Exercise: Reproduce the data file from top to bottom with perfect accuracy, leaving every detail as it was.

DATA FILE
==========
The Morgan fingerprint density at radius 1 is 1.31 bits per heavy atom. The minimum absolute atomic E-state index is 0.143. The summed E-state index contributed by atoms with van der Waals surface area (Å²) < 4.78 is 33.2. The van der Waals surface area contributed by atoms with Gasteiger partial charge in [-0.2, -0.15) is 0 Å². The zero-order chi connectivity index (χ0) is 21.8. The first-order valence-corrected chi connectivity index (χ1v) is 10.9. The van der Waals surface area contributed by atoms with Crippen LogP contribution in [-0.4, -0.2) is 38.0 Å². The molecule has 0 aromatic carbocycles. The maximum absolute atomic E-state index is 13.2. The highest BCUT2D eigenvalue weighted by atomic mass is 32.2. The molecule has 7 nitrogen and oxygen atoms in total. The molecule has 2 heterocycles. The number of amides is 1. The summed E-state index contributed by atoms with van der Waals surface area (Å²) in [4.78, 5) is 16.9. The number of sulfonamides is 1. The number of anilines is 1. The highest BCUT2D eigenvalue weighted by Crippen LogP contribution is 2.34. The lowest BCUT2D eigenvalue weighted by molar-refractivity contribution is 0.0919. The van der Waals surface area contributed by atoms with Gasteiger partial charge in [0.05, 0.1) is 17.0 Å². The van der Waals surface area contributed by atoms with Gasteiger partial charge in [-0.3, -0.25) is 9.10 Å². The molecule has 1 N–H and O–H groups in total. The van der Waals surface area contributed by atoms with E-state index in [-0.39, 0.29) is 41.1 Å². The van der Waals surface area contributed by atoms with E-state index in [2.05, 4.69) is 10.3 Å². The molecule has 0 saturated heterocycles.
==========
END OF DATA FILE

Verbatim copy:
The Morgan fingerprint density at radius 1 is 1.31 bits per heavy atom. The minimum absolute atomic E-state index is 0.143. The summed E-state index contributed by atoms with van der Waals surface area (Å²) < 4.78 is 33.2. The van der Waals surface area contributed by atoms with Gasteiger partial charge in [-0.2, -0.15) is 0 Å². The zero-order chi connectivity index (χ0) is 21.8. The first-order valence-corrected chi connectivity index (χ1v) is 10.9. The van der Waals surface area contributed by atoms with Crippen LogP contribution in [-0.4, -0.2) is 38.0 Å². The molecule has 0 aromatic carbocycles. The maximum absolute atomic E-state index is 13.2. The highest BCUT2D eigenvalue weighted by atomic mass is 32.2. The molecule has 7 nitrogen and oxygen atoms in total. The molecule has 2 heterocycles. The number of amides is 1. The summed E-state index contributed by atoms with van der Waals surface area (Å²) in [4.78, 5) is 16.9. The number of sulfonamides is 1. The number of anilines is 1. The highest BCUT2D eigenvalue weighted by Crippen LogP contribution is 2.34. The lowest BCUT2D eigenvalue weighted by molar-refractivity contribution is 0.0919. The van der Waals surface area contributed by atoms with Gasteiger partial charge in [0.05, 0.1) is 17.0 Å². The van der Waals surface area contributed by atoms with Gasteiger partial charge in [-0.3, -0.25) is 9.10 Å². The molecule has 1 N–H and O–H groups in total. The van der Waals surface area contributed by atoms with E-state index in [-0.39, 0.29) is 41.1 Å². The van der Waals surface area contributed by atoms with E-state index in [2.05, 4.69) is 10.3 Å². The molecule has 0 saturated heterocycles.